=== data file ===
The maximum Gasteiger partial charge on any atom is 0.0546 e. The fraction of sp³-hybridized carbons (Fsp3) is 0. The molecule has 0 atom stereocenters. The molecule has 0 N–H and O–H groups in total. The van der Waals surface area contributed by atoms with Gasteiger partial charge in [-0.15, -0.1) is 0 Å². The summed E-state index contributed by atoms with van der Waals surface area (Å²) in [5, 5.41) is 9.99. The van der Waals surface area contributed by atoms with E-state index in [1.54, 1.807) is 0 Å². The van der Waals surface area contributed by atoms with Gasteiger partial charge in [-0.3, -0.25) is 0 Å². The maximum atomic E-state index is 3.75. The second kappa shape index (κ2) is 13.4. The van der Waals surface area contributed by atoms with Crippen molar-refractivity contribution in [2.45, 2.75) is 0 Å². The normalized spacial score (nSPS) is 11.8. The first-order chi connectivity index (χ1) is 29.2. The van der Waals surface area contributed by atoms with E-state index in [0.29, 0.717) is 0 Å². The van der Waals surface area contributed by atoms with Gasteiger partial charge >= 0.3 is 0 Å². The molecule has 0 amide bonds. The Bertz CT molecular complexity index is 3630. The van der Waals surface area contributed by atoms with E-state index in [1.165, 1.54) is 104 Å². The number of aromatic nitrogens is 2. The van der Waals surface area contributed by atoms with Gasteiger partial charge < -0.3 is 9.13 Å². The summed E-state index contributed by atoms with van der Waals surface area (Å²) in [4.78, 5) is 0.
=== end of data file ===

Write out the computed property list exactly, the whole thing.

The maximum Gasteiger partial charge on any atom is 0.0546 e. The fraction of sp³-hybridized carbons (Fsp3) is 0. The molecule has 0 atom stereocenters. The molecule has 0 N–H and O–H groups in total. The van der Waals surface area contributed by atoms with Gasteiger partial charge in [-0.15, -0.1) is 0 Å². The summed E-state index contributed by atoms with van der Waals surface area (Å²) in [5, 5.41) is 9.99. The van der Waals surface area contributed by atoms with E-state index in [1.54, 1.807) is 0 Å². The van der Waals surface area contributed by atoms with Gasteiger partial charge in [-0.3, -0.25) is 0 Å². The maximum atomic E-state index is 3.75. The second kappa shape index (κ2) is 13.4. The van der Waals surface area contributed by atoms with Crippen molar-refractivity contribution in [2.45, 2.75) is 0 Å². The normalized spacial score (nSPS) is 11.8. The first-order chi connectivity index (χ1) is 29.2. The van der Waals surface area contributed by atoms with E-state index in [0.29, 0.717) is 0 Å². The van der Waals surface area contributed by atoms with Gasteiger partial charge >= 0.3 is 0 Å². The molecule has 0 amide bonds. The Bertz CT molecular complexity index is 3630. The van der Waals surface area contributed by atoms with E-state index in [1.165, 1.54) is 104 Å². The number of aromatic nitrogens is 2. The van der Waals surface area contributed by atoms with Gasteiger partial charge < -0.3 is 9.13 Å². The summed E-state index contributed by atoms with van der Waals surface area (Å²) in [4.78, 5) is 0.